Planning is key when it comes to making the most of your greenhouse and produce. Check you have enough space to grow everything you want to before you invest in your seeds and plants. Factor in the space that grow bags will take up, and how much room you’ll need for pots and trays too. Then, work out when each vegetable will need to be planted - some, like cabbage and onions are hardier so can be planted in the late winter, while others, like courgettes and sweetcorn are tender and won’t be ready to plant until mid-spring.

If your greenhouse is unheated then help your tender plants by fleecing and protecting them during colder spells of weather - they need to be kept frost-free, but still benefit from plenty of light.

During the summer months, ensure you water your vegetables daily and keep the greenhouse ventilated to stop plants overheating. Provide shade where you can, too. In the winter, insulation is useful to help protect your plants. You could also invest in a heated propagator to help your crops germinate in the winter

Five ways to protect your garden during a heatwave


In Britain, we’re never happier than when we can moan about the weather. And while we might be grateful when we don’t get a washout summer, the opposite can cause some serious stress on the garden. Heatwaves are great for when you’re on the beach with a pina colada in hand, but not so wonderful when your hydrangeas are dehydrated. But, luckily there are some simple ways to look after your garden when the heat hits. From repurposing the parasol to saying no to mowing, here are five ways to protect your garden during a heatwave

Water well

In extreme temperatures, it might seem logical to give your plants lots more water, but there’s actually a delicate balancing act between offering hydration, and oversaturating them. Firstly, get your timing right - plants need to be watered when the temperatures are cooler so that they have the chance to drink up as much water as possible before the ground gets too warm. The best time to do this is in the early morning before the garden heats up.

When it comes to how much to give them, less is actually more. If you give your plants too much water in the heat it can hinder them acclimatising to the warmer weather, and can cause them to get stressed. To check if you need to water your plants, stick your index finger into the soil near to the root. If the soil is wet below the surface then the plant doesn’t need more water.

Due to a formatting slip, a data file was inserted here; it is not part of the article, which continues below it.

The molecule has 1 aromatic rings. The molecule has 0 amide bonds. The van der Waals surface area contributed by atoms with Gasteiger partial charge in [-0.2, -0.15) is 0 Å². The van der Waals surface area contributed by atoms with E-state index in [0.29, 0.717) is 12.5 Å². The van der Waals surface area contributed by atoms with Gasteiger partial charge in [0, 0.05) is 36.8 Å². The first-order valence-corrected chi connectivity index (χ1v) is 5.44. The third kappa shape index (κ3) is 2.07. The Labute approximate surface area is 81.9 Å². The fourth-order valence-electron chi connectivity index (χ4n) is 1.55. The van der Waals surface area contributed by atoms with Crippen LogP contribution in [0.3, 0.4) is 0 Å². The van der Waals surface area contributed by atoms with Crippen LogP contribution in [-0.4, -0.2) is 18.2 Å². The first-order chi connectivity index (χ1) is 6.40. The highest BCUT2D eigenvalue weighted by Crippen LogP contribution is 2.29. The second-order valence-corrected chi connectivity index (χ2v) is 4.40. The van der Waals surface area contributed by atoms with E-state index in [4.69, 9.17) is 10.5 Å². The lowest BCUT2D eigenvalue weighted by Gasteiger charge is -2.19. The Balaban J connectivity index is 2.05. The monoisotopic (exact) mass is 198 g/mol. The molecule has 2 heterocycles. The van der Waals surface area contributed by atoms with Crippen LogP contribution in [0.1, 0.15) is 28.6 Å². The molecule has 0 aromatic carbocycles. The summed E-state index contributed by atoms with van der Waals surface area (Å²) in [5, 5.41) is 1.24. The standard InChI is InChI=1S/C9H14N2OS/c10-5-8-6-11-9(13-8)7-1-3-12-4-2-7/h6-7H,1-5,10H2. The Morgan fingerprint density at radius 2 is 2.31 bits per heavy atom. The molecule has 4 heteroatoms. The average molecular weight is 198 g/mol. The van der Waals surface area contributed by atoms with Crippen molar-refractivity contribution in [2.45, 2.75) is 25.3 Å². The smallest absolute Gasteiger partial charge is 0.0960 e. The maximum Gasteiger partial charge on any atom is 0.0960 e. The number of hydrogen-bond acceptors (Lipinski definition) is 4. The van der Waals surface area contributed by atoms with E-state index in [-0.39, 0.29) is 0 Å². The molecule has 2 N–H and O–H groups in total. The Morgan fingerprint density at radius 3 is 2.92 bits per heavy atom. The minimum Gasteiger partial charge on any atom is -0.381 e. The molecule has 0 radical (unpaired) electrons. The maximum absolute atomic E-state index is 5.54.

Add a layer of protection

Just like we reach for the SPF when it’s hot, you can help to protect your plants by adding a layer of mulch - it’ll act like a barrier against the sun, and will also help to relieve the pressure the sun puts on the plants and flowers, by retaining some of the moisture in the soil. Apply a layer at least a couple of inches deep on top of your soil to protect your plant’s roots.

No mow

There’s probably nothing you fancy doing less in the heat than mowing the lawn, and the good news is it’s actually beneficial not to. That’s right - we officially give you the go ahead to do nothing. Keeping the grass a little bit longer helps it to protect itself because the blades will cast shadows on other blades as the sun moves around the garden. Also don’t worry about watering your grass even if it starts to look a bit brown and dishevelled - it’ll return to its former glory once the weather cools down and we have some rain. If you want to give it a helping hand come autumn, use a lawn care fertiliser to aid disease resistance and cold hardiness as well as improving drought tolerance.

Mix in some media Adding growing media to your soil helps to increase water and nutrient retention, which is essential in hotter temperatures. If you have container plants, then the addition of some growing media could be particularly beneficial, as these plants can struggle in the heat to keep the soil moist.

Sort some shade

Parasols and beach umbrellas are usually there to stop us scorching while we enjoy an al fresco lunch, but they can be put to other uses too - like protecting your plants from the intense rays of the sun in a heatwave. It might not be possible to shade all of your plants, especially if you have a large garden, but anything that’s delicate and requires a lot of TLC should be your priority - you can use umbrellas, tarpaulin, garden parasols or even your bbq cover to create areas of shade where your plants can enjoy a little respite from the sun.